Today, we kick off a brand new series titled Hope For Today.
I hope you had a wonderful Easter weekend with your family and friends, and you had time to relax. This past week, I spent time with my family to celebrate my brother’s birthday and an early Easter.
Over the past week, we heard about Jesus’ journey to the cross, His death, and His resurrection after three days in the grave. Jesus is our source of hope.
For the past year, our lives have been consumed by all things COVID. No matter where you are in the world, your life has been affected by COVID. Just over 131.1 million people have contracted the virus, while 2.8 million people didn’t spend Easter with their families because they lost their lives to the virus.1
As human beings, our hearts go out to all the families and loved ones who lost people during the year – whether to COVID or something else – here today and gone tomorrow.
Our world seems to lack hope.
Matthew 12:15-21 says,
“Aware of this, Jesus withdrew from that place. A large crowd followed him, and he healed all who were ill. He warned them not to tell others about him. This was to fulfill what was spoken through the prophet Isaiah: ‘Here is my servant whom I have chosen, the one I love, in whom I delight; I will put my Spirit on him, and he will proclaim justice to the nations. He will not quarrel or cry out; no one will hear his voice in the streets. A bruised reed he will not break, and a smoldering wick he will not snuff out, till he has brought justice through to victory. In his name the nations will put their hope.”2
Jesus came for the Jews first, but He also came for you and me, who are not Jews. One commentary puts it this way,
“No one of any nationality had any hope apart from him. And he was taking his message of hope to all the nations, not just chosen Israel.”3
As I reflect on the past year, we have been rocked by religious liberties, racial tension and injustice, gender equity, and political upheaval, at least here in the United States.
The divide that has surfaced seems to have divided us even further down party lines. That’s not what Jesus would want or what He came for. Simply put, Jesus came for you and me.
He is our hope.
We have hope in a future that we cannot see. Hope for our churches, our relationships, and our nations.
I don’t know where you land on all the issues listed above, but I care deeply about relationships. I may not agree with all of my friends on all the issues above; in fact, it’s probably a safe bet that I do not; however, I don’t want to lose my friends over these issues.
During the 2020 election, Andy Stanley interviewed Sarah Bauer Anderson, who had just released a new book titled The Space Between Us. She is the daughter of a former presidential candidate who guides readers on navigating the tight conversational waters that exist within families, especially when it comes to politics and religion.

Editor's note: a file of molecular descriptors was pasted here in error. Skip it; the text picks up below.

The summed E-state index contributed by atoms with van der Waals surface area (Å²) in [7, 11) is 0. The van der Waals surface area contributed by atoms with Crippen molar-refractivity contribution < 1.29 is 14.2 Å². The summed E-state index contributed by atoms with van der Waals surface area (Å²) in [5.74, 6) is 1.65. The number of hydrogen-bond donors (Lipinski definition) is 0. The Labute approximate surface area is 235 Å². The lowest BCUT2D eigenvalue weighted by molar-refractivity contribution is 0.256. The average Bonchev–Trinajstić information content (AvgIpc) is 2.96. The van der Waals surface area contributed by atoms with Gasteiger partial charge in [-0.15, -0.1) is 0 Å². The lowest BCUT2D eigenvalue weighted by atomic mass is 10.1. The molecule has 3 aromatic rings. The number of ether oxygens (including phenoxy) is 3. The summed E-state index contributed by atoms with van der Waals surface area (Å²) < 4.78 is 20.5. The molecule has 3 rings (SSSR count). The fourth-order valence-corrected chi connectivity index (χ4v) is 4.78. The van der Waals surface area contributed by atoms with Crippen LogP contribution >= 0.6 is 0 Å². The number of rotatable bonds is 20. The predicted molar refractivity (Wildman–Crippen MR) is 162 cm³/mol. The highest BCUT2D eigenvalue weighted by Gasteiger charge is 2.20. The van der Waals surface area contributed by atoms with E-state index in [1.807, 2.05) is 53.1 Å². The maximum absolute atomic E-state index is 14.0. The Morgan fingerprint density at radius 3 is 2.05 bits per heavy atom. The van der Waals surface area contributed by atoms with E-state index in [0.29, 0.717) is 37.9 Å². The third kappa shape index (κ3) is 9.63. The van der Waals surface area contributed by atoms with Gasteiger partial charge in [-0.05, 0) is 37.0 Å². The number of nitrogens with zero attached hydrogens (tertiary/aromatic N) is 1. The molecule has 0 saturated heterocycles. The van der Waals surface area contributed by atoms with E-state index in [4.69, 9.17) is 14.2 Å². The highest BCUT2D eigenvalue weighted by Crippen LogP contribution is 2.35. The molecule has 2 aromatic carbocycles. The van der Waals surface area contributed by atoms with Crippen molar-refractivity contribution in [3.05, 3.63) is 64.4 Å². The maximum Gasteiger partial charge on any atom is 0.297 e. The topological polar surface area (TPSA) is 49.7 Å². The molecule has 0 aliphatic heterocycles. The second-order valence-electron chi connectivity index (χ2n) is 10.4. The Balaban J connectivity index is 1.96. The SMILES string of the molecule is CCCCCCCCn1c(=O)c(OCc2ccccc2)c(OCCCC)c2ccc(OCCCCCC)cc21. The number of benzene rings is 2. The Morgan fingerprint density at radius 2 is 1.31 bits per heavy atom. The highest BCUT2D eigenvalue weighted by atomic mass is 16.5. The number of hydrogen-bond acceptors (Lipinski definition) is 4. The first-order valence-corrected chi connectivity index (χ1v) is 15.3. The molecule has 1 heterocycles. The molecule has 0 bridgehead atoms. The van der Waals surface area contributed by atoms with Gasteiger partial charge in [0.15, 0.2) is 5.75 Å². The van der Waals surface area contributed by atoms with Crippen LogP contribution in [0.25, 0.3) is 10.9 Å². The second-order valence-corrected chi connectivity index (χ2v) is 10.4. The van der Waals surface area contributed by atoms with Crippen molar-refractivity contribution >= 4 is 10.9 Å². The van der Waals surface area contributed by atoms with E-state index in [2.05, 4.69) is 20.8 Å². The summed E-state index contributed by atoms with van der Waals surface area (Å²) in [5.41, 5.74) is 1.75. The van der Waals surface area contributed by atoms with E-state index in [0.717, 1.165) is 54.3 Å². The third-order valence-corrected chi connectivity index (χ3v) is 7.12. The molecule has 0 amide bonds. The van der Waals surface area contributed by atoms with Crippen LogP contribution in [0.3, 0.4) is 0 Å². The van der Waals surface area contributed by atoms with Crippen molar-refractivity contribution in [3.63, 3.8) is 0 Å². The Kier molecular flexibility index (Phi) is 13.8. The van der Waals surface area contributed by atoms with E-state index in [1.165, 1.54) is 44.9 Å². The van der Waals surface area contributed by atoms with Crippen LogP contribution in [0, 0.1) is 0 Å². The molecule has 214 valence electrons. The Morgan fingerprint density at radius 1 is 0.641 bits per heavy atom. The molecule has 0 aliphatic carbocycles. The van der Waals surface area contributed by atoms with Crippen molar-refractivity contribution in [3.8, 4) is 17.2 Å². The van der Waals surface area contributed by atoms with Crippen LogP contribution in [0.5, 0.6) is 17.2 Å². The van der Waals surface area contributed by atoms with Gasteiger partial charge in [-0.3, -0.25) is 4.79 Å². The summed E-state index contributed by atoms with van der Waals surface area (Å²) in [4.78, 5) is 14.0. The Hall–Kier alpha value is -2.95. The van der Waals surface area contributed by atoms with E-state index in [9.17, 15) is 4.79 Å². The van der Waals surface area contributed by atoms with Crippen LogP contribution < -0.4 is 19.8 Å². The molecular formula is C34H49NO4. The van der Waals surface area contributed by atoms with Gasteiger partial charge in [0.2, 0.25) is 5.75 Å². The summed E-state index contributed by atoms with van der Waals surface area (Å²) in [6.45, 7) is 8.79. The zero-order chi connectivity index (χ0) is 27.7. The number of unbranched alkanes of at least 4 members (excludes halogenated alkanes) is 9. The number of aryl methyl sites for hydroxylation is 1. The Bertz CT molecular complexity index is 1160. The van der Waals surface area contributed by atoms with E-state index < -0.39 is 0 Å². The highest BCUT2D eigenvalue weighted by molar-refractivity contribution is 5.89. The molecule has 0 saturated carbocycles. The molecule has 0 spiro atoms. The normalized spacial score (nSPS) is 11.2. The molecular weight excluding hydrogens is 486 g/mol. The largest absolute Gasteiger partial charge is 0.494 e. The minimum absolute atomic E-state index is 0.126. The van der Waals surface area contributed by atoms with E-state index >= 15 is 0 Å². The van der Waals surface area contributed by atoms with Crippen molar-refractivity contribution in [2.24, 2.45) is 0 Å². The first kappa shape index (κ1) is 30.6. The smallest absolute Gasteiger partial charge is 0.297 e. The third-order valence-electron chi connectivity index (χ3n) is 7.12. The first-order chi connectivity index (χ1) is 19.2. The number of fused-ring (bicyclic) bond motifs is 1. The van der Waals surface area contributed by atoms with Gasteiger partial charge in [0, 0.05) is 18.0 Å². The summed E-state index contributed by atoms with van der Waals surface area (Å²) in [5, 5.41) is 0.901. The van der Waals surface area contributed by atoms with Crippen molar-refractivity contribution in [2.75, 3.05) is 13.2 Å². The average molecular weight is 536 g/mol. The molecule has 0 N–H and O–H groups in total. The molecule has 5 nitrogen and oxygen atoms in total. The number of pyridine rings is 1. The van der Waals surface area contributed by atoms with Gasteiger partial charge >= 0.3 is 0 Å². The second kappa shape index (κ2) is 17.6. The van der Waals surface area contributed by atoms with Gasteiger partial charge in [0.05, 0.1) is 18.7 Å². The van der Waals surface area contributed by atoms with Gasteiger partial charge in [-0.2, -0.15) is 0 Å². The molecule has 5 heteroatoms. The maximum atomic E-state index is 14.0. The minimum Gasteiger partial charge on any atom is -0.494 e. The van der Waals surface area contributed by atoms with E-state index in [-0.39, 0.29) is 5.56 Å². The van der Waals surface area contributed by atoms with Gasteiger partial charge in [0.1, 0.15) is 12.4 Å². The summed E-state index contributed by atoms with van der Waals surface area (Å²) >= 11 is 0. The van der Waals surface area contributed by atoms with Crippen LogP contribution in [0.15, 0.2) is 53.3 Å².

She shares how many families are divided by politics and religion and end up cutting all ties with their families over this issue. She encourages an open dialog on these issues.
Recently, I began reading Uncomfortable Conversations with a Black Man by Emmanuel Acho. We are going through his YouTube series at work, and it has opened my eyes to even greater degrees of divide in our nation.
When I read both of these books, my heart sinks a little deeper because our world is screaming for hope, but we can’t find, or we choose to ignore, the greatest hope ever given to us – Jesus Christ.
During Holy Week – we explored what was so good about Good Friday. The simple answer is Jesus’ sacrifice for us. Jesus is the hope we seek.
We have lost sight of this, which is not a condemnation to the lost, the seeking, the searching, or the saved. It’s just the truth as I see it. When we value our politics over our relationships, we have lost sight of a few things.
Matthew 12:21 says,
“In his name the nations will put their hope.”
This verse is comforting. No matter how dark it may get, our hope rests with Jesus. The Jews missed Jesus come the first time as their Messiah, but there will be no mistake when Christ comes again.
Jesus' name will be broadcast so the world may hear it and respond. As difficult as the pandemic has been, hundreds of thousands, and maybe even millions of people, realized they needed a Savior and turned to Christ and accepted Him.
The pandemic is a tragedy, and I am not downplaying that for one second. I have known people who contracted it and lived, as well as the reverse. But…without the pandemic, it is possible that those people who gave their lives to Christ might never have done so without the pandemic.
God uses all things, all people, and all situations for His will to be done, and He wants all people to be a part of His family.
Jesus is our hope for today and the future. What we are experiencing today – this turmoil and strife are temporal.
The only thing we are guaranteed is today. We are not guaranteed tomorrow. And with 100% certainty, we are all going to die unless Christ comes back before our appointed time.
Our goal, as believers, should be to guide people into a relationship with Jesus before it is too late.
Lord, thank you for the words from Matthew that were foretold long before their writing and long before our lifetime. Please help us to fix our eyes on You and to place our hope in You. Amen!
- The Space Between Us – Sarah Bauer Anderson (book)
- Uncomfortable Conversations with a Black Man – Emmanuel Acho (book)
- YouTube series
- https://coronavirus.jhu.edu/map.html ↩︎
- Isaiah 42:1-4 ↩︎
- Weber, S. K. (2000). Matthew (Vol. 1, p. 175). Nashville, TN: Broadman & Holman Publishers. ↩︎
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